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Canopies & Arcades


Canopy diagram Credit: Charlier Associates A canopy is an architectural projection from the street wall over a portion of the sidewalk, providing weather protection, identity or decoration. Canopies are primarily supported by the buildings to which they are attached but may also feature vertical support members such as poles or small columns.

Fabric canopies are commonly called awnings.  Awnings can meet many of the design functions of canopies. Modern awning fabrics are durable and strong. However, larger awnings may require careful winter maintenance during snow season in the St. Louis region. Canopies (including awnings) should be at least 8 feet above the sidewalk and are normally aligned horizontally at a level above the tops of windows and doors and below the line between the first and second stories of their buildings.

Many cities allow sidewalk seating for restaurants, coffee shops and taverns in the area covered by canopies, as shown below, at right.  This is most common where the building is set back from the public right of way and the canopy covers the private portion of the sidewalk.  However, in some cities, sidewalk seating may also occur on a portion of the public sidewalk where sidewalk widths are adequate and in those cases such seating may occupy the zone under the canopy.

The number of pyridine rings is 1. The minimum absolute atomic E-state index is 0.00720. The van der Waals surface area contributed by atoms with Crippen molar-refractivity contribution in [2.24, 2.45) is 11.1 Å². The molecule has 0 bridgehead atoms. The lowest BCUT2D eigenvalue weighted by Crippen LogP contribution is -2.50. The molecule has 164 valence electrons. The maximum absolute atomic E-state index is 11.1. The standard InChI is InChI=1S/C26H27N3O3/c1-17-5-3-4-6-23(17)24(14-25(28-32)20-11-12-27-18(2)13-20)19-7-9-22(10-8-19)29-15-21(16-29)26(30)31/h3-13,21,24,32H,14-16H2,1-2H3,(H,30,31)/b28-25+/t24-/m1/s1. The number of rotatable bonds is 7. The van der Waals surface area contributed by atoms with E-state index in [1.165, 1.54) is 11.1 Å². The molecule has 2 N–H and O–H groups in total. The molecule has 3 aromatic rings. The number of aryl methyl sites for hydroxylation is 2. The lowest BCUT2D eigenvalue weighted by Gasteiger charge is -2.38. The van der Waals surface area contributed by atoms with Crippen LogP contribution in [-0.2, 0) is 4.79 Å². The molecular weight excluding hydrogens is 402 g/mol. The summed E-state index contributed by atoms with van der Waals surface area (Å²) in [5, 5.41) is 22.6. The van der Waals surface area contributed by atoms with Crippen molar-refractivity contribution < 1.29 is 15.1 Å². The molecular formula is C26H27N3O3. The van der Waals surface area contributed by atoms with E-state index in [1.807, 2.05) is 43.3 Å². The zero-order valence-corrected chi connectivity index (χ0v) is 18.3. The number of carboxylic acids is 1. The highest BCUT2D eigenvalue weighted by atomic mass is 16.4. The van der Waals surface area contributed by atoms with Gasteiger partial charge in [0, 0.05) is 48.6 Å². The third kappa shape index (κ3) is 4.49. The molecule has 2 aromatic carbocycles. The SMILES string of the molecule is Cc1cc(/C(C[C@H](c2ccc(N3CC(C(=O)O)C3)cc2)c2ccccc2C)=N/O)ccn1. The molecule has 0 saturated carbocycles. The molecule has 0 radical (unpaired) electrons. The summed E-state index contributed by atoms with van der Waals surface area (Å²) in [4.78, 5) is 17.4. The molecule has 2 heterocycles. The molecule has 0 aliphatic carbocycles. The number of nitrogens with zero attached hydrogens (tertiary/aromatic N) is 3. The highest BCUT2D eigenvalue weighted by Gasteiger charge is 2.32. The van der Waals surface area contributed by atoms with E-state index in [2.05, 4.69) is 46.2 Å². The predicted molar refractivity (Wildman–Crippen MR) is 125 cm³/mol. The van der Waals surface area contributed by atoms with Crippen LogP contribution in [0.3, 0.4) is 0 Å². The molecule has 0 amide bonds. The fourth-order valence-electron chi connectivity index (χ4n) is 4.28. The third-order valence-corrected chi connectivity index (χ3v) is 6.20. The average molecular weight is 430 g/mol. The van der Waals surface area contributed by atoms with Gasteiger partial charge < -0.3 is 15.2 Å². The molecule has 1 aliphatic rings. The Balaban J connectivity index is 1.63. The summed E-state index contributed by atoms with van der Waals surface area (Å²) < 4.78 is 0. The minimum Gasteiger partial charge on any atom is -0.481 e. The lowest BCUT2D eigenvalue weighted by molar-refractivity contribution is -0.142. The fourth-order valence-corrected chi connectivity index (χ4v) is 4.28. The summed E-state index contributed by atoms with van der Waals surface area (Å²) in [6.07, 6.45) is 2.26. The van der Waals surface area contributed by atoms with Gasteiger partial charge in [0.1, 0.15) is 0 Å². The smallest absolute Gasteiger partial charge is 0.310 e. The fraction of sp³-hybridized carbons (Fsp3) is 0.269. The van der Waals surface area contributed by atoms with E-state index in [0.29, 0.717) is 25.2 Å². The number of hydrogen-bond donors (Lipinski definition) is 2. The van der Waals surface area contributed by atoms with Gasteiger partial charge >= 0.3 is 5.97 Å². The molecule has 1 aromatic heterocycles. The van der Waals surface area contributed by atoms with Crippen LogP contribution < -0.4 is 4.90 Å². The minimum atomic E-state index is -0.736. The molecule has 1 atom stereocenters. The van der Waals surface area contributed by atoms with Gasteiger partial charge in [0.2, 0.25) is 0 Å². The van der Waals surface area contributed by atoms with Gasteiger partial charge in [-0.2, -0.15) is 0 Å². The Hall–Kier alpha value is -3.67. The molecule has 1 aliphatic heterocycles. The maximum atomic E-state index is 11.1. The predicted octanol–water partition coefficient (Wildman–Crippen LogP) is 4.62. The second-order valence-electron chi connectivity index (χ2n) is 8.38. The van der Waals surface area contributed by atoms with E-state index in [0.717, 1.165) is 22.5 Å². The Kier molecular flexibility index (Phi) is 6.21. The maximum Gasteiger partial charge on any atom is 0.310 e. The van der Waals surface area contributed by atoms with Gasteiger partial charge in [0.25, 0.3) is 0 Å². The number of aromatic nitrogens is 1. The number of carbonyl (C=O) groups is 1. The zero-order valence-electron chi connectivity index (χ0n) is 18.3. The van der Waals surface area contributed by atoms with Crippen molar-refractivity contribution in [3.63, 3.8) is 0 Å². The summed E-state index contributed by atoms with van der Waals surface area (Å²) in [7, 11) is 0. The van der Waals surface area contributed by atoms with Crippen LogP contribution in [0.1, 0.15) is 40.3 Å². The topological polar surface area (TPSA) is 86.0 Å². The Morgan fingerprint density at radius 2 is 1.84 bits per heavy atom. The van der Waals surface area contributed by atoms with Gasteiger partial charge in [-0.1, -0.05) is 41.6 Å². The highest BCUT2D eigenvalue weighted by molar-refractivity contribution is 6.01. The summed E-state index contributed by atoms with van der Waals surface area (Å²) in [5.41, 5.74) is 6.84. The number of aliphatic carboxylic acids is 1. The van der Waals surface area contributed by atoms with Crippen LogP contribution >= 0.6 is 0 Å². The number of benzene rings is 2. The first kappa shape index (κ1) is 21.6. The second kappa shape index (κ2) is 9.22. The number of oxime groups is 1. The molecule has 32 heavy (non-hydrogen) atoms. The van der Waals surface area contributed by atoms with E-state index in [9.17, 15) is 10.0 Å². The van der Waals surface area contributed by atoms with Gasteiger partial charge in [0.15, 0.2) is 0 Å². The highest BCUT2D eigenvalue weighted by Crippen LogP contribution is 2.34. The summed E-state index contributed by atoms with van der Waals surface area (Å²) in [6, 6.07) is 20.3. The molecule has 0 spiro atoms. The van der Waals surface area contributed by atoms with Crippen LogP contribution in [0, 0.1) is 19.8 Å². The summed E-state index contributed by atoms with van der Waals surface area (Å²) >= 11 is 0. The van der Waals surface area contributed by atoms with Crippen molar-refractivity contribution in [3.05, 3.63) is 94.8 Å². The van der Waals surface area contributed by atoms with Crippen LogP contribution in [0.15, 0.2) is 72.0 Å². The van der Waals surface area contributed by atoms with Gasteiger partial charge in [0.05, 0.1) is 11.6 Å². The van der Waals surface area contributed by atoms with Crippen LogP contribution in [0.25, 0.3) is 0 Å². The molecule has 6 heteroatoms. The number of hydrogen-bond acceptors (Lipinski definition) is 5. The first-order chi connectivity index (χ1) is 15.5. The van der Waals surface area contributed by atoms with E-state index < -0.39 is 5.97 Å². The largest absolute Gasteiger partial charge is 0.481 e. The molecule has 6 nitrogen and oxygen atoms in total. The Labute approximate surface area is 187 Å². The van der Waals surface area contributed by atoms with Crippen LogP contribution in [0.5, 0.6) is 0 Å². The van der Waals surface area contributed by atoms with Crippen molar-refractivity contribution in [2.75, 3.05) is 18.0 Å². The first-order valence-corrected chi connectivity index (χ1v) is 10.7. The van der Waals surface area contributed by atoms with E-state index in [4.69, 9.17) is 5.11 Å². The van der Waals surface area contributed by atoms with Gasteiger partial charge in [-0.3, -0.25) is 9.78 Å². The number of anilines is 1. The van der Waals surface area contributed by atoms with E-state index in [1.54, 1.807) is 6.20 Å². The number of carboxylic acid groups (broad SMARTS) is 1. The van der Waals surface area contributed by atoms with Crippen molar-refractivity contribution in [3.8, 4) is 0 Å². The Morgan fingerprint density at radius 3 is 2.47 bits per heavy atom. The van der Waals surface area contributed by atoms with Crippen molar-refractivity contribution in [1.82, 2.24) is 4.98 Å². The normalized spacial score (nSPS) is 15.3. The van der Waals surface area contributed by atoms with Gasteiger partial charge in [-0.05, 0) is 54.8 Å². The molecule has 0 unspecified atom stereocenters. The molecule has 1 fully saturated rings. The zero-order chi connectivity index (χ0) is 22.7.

Credit: Charlier Associates
Credit: Charlier Associates

Arcade diagram Credit: Charlier Associates An arcade is a passage or walkway that is structurally part of its building.  Some buildings with arcades have interior space within walls of the building directly above the arcade and walkway.  Others are more ornamental and are attached to building fronts in a manner similar to canopies and awnings. 

In such cases the distinction between an arcade and a canopy may be somewhat blurred and may have to do with significant the vertical poles or columns are and what role they play structurally in supporting the overhead portion of the structure.

Arcades are common in Southwestern cities, where they provide shade and protection from the rain and snow and reflect Mexican and Mediterranean architectural traditions.

In many of these cases, the sidewalk area under the arcade is not in the public right of way, but rather is on the abutting private property (in the setback zone, as shown below, at left).  Santa Fe, Taos and Albuquerque all have many examples of arcades.

Another version of the arcade is found in the mountainous West in the form of covered boardwalks, as shown below, at right.  Such boardwalks are a vestige of the days before streets and sidewalks were paved and exist today as an expression of local architectural history and often occur in tourist towns as an alternative to canopies.

Credit: Charlier Associates
Credit: Charlier Associates